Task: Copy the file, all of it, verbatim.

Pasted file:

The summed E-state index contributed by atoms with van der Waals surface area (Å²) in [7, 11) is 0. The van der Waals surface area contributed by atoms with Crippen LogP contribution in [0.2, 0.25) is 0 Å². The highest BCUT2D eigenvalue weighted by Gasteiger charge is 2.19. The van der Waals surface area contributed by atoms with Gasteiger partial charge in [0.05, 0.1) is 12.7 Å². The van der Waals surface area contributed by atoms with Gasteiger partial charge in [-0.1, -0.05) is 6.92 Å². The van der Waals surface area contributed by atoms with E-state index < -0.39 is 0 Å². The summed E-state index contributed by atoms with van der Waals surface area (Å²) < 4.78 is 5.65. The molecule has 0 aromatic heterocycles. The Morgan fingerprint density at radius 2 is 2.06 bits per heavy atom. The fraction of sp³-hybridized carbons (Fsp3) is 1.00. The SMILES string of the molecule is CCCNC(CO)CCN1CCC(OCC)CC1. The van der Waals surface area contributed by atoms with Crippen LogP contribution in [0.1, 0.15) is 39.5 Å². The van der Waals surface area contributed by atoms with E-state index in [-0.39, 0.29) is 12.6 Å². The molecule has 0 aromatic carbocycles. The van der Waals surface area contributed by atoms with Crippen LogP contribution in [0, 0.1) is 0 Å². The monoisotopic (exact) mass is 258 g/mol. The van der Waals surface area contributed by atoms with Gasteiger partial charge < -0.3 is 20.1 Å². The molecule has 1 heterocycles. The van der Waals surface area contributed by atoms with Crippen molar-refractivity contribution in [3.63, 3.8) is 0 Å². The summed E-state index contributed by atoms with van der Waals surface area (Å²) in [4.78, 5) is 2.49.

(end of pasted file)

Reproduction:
The summed E-state index contributed by atoms with van der Waals surface area (Å²) in [7, 11) is 0. The van der Waals surface area contributed by atoms with Crippen LogP contribution in [0.2, 0.25) is 0 Å². The highest BCUT2D eigenvalue weighted by Gasteiger charge is 2.19. The van der Waals surface area contributed by atoms with Gasteiger partial charge in [0.05, 0.1) is 12.7 Å². The van der Waals surface area contributed by atoms with Gasteiger partial charge in [-0.1, -0.05) is 6.92 Å². The van der Waals surface area contributed by atoms with E-state index < -0.39 is 0 Å². The summed E-state index contributed by atoms with van der Waals surface area (Å²) < 4.78 is 5.65. The molecule has 0 aromatic heterocycles. The Morgan fingerprint density at radius 2 is 2.06 bits per heavy atom. The fraction of sp³-hybridized carbons (Fsp3) is 1.00. The SMILES string of the molecule is CCCNC(CO)CCN1CCC(OCC)CC1. The van der Waals surface area contributed by atoms with Crippen LogP contribution in [0.1, 0.15) is 39.5 Å². The van der Waals surface area contributed by atoms with E-state index in [-0.39, 0.29) is 12.6 Å². The molecule has 0 aromatic carbocycles. The van der Waals surface area contributed by atoms with Crippen LogP contribution in [0, 0.1) is 0 Å². The monoisotopic (exact) mass is 258 g/mol. The van der Waals surface area contributed by atoms with Gasteiger partial charge < -0.3 is 20.1 Å². The molecule has 1 heterocycles. The van der Waals surface area contributed by atoms with Crippen molar-refractivity contribution in [3.63, 3.8) is 0 Å². The summed E-state index contributed by atoms with van der Waals surface area (Å²) in [4.78, 5) is 2.49.